As artificial intelligence creeps deeper into each and every industry vertical, demand for experienced technical talent only continues to increase. Now online education tools like Udacity and Coursera are being thrust into the spotlight as potential solutions to the problem. But even as course enrollment in AI classes balloons, Fortune 2000 companies are still paying an unsustainable premium for data scientists.
We’re excited to showcase this ecosystem at Disrupt SF.
Both Udacity’s Sebastian Thrun and Coursera’s Andrew Ng understand the potential repercussions of this trend intimately. Each continues to contribute to AI research while working with their respective startups. Join us as we chat with Thrun and Ng about the impact of the AI skills gap. Joined by Google’s John Giannandrea, we will have a wholesome discussion about the future of employment and the necessary ingredients for crafting an AI-first company.
And within the world of venture, we will be looking to this trio to shed light on some of the highest-profile investments made in AI, including Yoshua Bengio’s Element AI studio, Oliver Cameron’s Voyage self-driving car and Thrun’s own Kitty Hawk flying car.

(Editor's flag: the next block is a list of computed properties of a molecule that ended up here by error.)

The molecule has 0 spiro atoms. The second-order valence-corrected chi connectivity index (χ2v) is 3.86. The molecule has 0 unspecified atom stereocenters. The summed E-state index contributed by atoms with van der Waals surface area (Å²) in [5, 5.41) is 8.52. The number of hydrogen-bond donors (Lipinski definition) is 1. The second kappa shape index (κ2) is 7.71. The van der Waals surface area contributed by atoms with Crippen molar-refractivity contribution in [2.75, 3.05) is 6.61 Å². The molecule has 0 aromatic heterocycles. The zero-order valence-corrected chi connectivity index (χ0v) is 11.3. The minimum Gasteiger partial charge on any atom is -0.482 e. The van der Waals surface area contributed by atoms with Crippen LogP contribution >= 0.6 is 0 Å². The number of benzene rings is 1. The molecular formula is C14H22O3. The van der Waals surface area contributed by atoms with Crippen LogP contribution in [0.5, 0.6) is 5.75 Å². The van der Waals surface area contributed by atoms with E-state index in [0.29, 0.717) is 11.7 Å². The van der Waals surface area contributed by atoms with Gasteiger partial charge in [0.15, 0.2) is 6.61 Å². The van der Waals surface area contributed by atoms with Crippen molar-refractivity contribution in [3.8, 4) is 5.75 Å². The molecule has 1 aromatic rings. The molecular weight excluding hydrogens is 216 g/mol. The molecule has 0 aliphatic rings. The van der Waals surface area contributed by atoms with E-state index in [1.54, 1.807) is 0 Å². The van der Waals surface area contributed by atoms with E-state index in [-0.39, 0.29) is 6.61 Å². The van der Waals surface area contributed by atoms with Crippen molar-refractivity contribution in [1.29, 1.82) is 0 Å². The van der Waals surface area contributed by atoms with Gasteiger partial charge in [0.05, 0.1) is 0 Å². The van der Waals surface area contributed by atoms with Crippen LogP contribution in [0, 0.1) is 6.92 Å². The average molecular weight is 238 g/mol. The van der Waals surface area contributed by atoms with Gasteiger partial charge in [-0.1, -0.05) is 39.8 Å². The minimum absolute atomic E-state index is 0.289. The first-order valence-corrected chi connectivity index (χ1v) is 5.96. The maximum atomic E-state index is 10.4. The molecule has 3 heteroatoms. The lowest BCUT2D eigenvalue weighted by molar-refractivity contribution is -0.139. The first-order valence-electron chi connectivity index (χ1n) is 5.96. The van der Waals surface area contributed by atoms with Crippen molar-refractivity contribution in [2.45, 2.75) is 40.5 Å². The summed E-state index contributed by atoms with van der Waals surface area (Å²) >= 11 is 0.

All three engineers have touched Google over the years — Ng as founder of Google’s Brain Team, Thrun as founder of Google X and Giannandrea as the current leader of Google’s search and AI efforts. Ng and Thrun have been evangelizing AI for years, so it will be interesting to hear their take on the unquestionable prominence of deep learning.
Giannandrea’s recent assent to the top of Google’s AI roster comes after years of work in the field for Google, Netscape and Metaweb. He should be able to shed some light on the company’s current AI strategy and why so many teams at Google have an interest in interfacing with AI startups.
If you’re interested in hearing more about the future of artificial intelligence and how some of the smartest minds in the field are working to educate the next generation of data scientists, get yourself a ticket to Disrupt SF 2017. We might just get lucky enough to nab some additional details on Andrew Ng’s latest project, Deeplearning.ai and his new $150 million AI fund.